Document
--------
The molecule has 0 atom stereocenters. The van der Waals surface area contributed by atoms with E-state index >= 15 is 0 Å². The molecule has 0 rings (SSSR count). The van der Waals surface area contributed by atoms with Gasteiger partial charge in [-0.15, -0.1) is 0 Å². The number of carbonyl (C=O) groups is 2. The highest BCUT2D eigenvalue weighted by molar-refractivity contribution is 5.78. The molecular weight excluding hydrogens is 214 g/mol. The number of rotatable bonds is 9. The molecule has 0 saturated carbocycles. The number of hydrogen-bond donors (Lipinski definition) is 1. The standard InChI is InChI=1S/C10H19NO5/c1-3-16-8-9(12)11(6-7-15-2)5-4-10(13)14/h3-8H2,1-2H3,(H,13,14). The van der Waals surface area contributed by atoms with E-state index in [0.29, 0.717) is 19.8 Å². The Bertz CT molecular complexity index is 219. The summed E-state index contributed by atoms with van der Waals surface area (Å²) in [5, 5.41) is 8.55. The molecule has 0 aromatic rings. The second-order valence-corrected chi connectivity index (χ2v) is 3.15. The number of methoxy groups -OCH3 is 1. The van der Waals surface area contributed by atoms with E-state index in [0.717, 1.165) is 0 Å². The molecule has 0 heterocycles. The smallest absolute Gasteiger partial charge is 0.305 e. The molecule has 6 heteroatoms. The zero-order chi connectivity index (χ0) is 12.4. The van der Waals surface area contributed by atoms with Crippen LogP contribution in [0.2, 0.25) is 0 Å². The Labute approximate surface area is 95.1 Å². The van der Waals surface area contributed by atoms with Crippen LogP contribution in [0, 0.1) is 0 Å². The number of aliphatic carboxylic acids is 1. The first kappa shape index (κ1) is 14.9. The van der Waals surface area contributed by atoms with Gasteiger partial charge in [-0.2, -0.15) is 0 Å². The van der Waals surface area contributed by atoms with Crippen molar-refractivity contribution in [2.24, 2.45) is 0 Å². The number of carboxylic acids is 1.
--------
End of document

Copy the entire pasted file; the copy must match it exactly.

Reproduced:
The molecule has 0 atom stereocenters. The van der Waals surface area contributed by atoms with E-state index >= 15 is 0 Å². The molecule has 0 rings (SSSR count). The van der Waals surface area contributed by atoms with Gasteiger partial charge in [-0.15, -0.1) is 0 Å². The number of carbonyl (C=O) groups is 2. The highest BCUT2D eigenvalue weighted by molar-refractivity contribution is 5.78. The molecular weight excluding hydrogens is 214 g/mol. The number of rotatable bonds is 9. The molecule has 0 saturated carbocycles. The number of hydrogen-bond donors (Lipinski definition) is 1. The standard InChI is InChI=1S/C10H19NO5/c1-3-16-8-9(12)11(6-7-15-2)5-4-10(13)14/h3-8H2,1-2H3,(H,13,14). The van der Waals surface area contributed by atoms with E-state index in [0.29, 0.717) is 19.8 Å². The Bertz CT molecular complexity index is 219. The summed E-state index contributed by atoms with van der Waals surface area (Å²) in [5, 5.41) is 8.55. The molecule has 0 aromatic rings. The second-order valence-corrected chi connectivity index (χ2v) is 3.15. The number of methoxy groups -OCH3 is 1. The van der Waals surface area contributed by atoms with E-state index in [0.717, 1.165) is 0 Å². The molecule has 0 heterocycles. The smallest absolute Gasteiger partial charge is 0.305 e. The molecule has 6 heteroatoms. The zero-order chi connectivity index (χ0) is 12.4. The van der Waals surface area contributed by atoms with Crippen LogP contribution in [0.2, 0.25) is 0 Å². The Labute approximate surface area is 95.1 Å². The van der Waals surface area contributed by atoms with Crippen LogP contribution in [0, 0.1) is 0 Å². The number of aliphatic carboxylic acids is 1. The first kappa shape index (κ1) is 14.9. The van der Waals surface area contributed by atoms with Gasteiger partial charge in [-0.2, -0.15) is 0 Å². The van der Waals surface area contributed by atoms with Crippen molar-refractivity contribution in [2.24, 2.45) is 0 Å². The number of carboxylic acids is 1.